In 2010, the TO from the Pacific Northwest decided to make a big change. “I moved to Hawaii to start a new career in carpentry. I have family here, so I felt that it would be a good time to enhance my life by taking up a new trade.” Before he left, he made one last impression on his local scene, traveling to Seattle for Bloody Knuckles and winning the Street Fighter IV tournament there.
In choosing to live near his family, Teruya inadvertently moved from a small scene to an even smaller one. “To me,” he says, “the transition wasn’t too bad, except that Hawaii doesn’t have very many active players in some of the games I like to play.” To this day he still acts as a TO, helping to plan and run a tournament called Thursday Night Fights at a local bar and grill. The event is on hold until the COVID-19 pandemic subsides, but even when it does, Teruya will still have his challenges.
“The worst feeling for an organizer,” he says, “is probably this: [you] bring five to six setups for a game and have [fewer] players show up.” At Thursday Night Fights, the rule is that if a game has fewer than eight players, that game is temporarily retired. It’s a necessary step for TOs to take, but it can be a painful one, too. Teruya himself wants to see more Virtua Fighter and Soulcalibur VI, but his Hawaiian FGC often doesn’t have the numbers to support them.
A Sweet Suite
This is another reason why TOs like Teruya urge players to support their locals: with more players, not only is the competition stronger, the entire scene gets to experience more variety and have more fun. He also believes that FGCers should “get more involved [with their local FGC], such as organizing or helping with events.” One way or the other, “you have to show up, because these kinds of games are best played offline, with a person next to you.”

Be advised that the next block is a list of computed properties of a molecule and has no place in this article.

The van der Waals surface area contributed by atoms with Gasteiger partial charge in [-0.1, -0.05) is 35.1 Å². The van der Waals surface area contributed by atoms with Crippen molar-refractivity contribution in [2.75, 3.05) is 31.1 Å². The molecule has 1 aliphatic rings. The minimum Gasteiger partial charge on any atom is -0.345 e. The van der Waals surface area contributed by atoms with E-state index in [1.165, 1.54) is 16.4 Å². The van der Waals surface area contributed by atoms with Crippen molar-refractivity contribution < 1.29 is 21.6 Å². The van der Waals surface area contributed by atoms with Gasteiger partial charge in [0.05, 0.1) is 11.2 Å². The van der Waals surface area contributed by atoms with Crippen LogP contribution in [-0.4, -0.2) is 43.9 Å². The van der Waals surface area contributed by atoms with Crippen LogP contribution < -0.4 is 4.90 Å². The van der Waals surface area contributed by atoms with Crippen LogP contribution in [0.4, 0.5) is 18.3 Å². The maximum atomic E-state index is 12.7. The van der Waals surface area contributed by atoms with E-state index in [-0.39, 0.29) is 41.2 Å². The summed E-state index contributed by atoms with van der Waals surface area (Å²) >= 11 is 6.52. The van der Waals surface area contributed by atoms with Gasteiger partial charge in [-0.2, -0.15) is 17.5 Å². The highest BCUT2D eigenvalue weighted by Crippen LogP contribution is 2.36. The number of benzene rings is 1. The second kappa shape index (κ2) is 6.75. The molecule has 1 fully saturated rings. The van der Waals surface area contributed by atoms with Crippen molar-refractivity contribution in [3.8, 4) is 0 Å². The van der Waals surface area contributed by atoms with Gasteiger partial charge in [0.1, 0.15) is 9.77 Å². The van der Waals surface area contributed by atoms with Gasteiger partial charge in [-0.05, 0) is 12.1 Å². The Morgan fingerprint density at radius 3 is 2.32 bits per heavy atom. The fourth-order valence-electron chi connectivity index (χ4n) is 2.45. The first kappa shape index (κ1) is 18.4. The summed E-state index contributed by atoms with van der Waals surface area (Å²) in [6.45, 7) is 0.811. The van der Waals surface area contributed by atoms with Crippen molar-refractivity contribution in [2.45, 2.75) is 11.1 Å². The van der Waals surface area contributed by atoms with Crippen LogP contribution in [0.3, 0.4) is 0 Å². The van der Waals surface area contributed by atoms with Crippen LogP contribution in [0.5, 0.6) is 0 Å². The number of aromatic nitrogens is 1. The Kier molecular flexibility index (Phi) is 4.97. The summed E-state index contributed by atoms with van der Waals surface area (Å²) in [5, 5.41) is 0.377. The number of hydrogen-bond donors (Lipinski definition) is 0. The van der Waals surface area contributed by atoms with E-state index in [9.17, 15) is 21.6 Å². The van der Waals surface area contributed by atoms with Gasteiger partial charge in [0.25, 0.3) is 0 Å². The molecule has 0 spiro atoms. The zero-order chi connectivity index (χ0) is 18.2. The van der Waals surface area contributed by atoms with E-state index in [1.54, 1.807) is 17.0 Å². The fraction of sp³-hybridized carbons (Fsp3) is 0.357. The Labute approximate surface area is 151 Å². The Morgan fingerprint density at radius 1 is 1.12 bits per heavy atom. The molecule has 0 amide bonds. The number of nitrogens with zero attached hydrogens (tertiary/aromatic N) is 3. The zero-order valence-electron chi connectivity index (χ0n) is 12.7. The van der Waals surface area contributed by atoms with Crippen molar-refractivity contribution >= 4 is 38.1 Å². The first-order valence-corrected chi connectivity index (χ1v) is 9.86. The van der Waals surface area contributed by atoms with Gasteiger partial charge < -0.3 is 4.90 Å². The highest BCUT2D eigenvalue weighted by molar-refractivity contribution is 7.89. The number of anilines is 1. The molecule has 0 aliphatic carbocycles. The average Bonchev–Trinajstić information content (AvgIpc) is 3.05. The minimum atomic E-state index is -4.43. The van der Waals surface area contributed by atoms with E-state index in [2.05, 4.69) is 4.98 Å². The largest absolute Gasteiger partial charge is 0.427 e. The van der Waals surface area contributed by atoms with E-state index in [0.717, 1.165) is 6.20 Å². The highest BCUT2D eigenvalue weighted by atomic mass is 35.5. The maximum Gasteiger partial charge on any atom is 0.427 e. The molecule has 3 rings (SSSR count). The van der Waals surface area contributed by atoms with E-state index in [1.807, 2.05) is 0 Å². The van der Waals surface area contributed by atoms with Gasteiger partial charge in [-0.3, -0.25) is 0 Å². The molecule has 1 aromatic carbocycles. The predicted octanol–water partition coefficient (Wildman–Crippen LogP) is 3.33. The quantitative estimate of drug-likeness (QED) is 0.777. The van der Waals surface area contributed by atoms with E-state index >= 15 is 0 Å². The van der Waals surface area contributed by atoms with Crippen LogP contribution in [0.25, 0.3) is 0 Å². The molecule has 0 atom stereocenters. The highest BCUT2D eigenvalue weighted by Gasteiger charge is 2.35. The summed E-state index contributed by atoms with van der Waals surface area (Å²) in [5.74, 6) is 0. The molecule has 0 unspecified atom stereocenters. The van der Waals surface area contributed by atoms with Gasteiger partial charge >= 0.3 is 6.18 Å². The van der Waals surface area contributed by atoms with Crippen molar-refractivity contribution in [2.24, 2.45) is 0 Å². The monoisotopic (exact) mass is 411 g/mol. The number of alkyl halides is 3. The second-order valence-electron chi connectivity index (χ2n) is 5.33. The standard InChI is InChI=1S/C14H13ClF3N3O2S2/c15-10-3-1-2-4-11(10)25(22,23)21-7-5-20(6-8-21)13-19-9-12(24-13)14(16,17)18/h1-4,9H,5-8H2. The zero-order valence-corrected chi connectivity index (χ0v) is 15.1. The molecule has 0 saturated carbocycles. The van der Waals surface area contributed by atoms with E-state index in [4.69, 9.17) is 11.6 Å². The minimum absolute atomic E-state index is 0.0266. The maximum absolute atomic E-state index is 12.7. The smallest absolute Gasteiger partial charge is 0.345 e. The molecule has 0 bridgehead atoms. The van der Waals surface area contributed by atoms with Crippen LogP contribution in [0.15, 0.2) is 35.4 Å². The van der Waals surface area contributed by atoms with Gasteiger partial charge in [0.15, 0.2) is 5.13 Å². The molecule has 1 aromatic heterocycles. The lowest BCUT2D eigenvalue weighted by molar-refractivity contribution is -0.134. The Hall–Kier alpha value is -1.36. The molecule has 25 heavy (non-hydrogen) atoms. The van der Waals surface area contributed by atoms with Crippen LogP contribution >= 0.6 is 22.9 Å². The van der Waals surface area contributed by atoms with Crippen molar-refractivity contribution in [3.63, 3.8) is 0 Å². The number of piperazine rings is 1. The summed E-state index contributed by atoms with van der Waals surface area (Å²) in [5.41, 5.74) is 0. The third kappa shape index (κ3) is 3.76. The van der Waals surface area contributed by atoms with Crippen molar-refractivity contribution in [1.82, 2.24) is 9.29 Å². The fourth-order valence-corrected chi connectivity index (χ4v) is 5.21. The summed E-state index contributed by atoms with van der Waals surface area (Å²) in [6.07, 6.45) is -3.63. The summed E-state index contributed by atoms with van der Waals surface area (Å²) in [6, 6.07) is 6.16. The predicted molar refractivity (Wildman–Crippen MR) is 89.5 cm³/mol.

That’s what has hit him hardest about the pandemic. “Seeing friends offline, having a drink, having good conversation” – for now, none of that is safe. It’s especially tough for Teruya because he and his Hawaiian colleagues run the Sea Salt Suite, an after-hours game room at the Evolution Championship Series. Even more than the official tournaments themselves, community-run “salty suite” parties like the Sea Salt Suite capture the pure chaotic ecstasy that defines the FGC. Running the salty suite at Evo is the FGC version of hosting the after-party at the Oscars: just being part of it is an honor. Unfortunately, it’s an honor that he’ll have to forgo this year as events remain closed due to the pandemic.
Until it’s safe to get out again, Teruya is concentrating on his family and his carpentry, which he combines with his hobby in exceptional ways. “I’ve created arcade game boxes, of which I’ve sold around twenty units. I’d like to start on full size cabinets, but maybe at a better time than now [i.e., after the pandemic].”
As a competitor, Teruya dreams of breaking into the top eight in Super Street Fighter II: Turbo at Evo. But even if he never reaches that lofty plateau, he’ll keep doing what he always has: playing fighting games and supporting the community that plays alongside him. He may never move to a megacity or run an international event with his name on it, but he doesn’t have to. Thanks to his contributions, the FGC is already a more welcoming, more joyful place. For a regular boy from Beaverton, that’s not too shabby at all.